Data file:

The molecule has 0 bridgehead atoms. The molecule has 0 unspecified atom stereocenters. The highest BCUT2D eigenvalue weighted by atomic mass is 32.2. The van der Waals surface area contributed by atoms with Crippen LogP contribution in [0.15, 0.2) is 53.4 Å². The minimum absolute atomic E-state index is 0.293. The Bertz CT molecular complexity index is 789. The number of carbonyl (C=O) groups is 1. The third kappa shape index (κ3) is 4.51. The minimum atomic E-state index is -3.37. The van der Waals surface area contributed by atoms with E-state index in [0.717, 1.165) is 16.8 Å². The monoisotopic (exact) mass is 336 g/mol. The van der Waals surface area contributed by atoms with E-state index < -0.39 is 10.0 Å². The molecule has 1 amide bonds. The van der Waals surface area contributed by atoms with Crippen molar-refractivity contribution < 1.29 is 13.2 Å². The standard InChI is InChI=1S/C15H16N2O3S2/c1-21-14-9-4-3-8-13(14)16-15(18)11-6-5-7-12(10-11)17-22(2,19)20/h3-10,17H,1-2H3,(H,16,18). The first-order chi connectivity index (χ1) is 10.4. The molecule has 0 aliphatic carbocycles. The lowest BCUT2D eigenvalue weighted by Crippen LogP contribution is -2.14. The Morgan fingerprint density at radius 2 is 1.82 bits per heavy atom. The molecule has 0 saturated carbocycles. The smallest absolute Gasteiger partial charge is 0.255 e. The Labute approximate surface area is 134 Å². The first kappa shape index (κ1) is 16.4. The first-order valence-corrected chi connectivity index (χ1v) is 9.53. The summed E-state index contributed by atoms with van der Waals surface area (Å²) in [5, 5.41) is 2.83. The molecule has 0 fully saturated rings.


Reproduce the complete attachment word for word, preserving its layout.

The molecule has 0 bridgehead atoms. The molecule has 0 unspecified atom stereocenters. The highest BCUT2D eigenvalue weighted by atomic mass is 32.2. The van der Waals surface area contributed by atoms with Crippen LogP contribution in [0.15, 0.2) is 53.4 Å². The minimum absolute atomic E-state index is 0.293. The Bertz CT molecular complexity index is 789. The number of carbonyl (C=O) groups is 1. The third kappa shape index (κ3) is 4.51. The minimum atomic E-state index is -3.37. The van der Waals surface area contributed by atoms with E-state index in [0.717, 1.165) is 16.8 Å². The monoisotopic (exact) mass is 336 g/mol. The van der Waals surface area contributed by atoms with E-state index < -0.39 is 10.0 Å². The molecule has 1 amide bonds. The van der Waals surface area contributed by atoms with Crippen molar-refractivity contribution < 1.29 is 13.2 Å². The standard InChI is InChI=1S/C15H16N2O3S2/c1-21-14-9-4-3-8-13(14)16-15(18)11-6-5-7-12(10-11)17-22(2,19)20/h3-10,17H,1-2H3,(H,16,18). The first-order chi connectivity index (χ1) is 10.4. The molecule has 0 aliphatic carbocycles. The lowest BCUT2D eigenvalue weighted by Crippen LogP contribution is -2.14. The Morgan fingerprint density at radius 2 is 1.82 bits per heavy atom. The molecule has 0 saturated carbocycles. The smallest absolute Gasteiger partial charge is 0.255 e. The Labute approximate surface area is 134 Å². The first kappa shape index (κ1) is 16.4. The first-order valence-corrected chi connectivity index (χ1v) is 9.53. The summed E-state index contributed by atoms with van der Waals surface area (Å²) in [5, 5.41) is 2.83. The molecule has 0 fully saturated rings.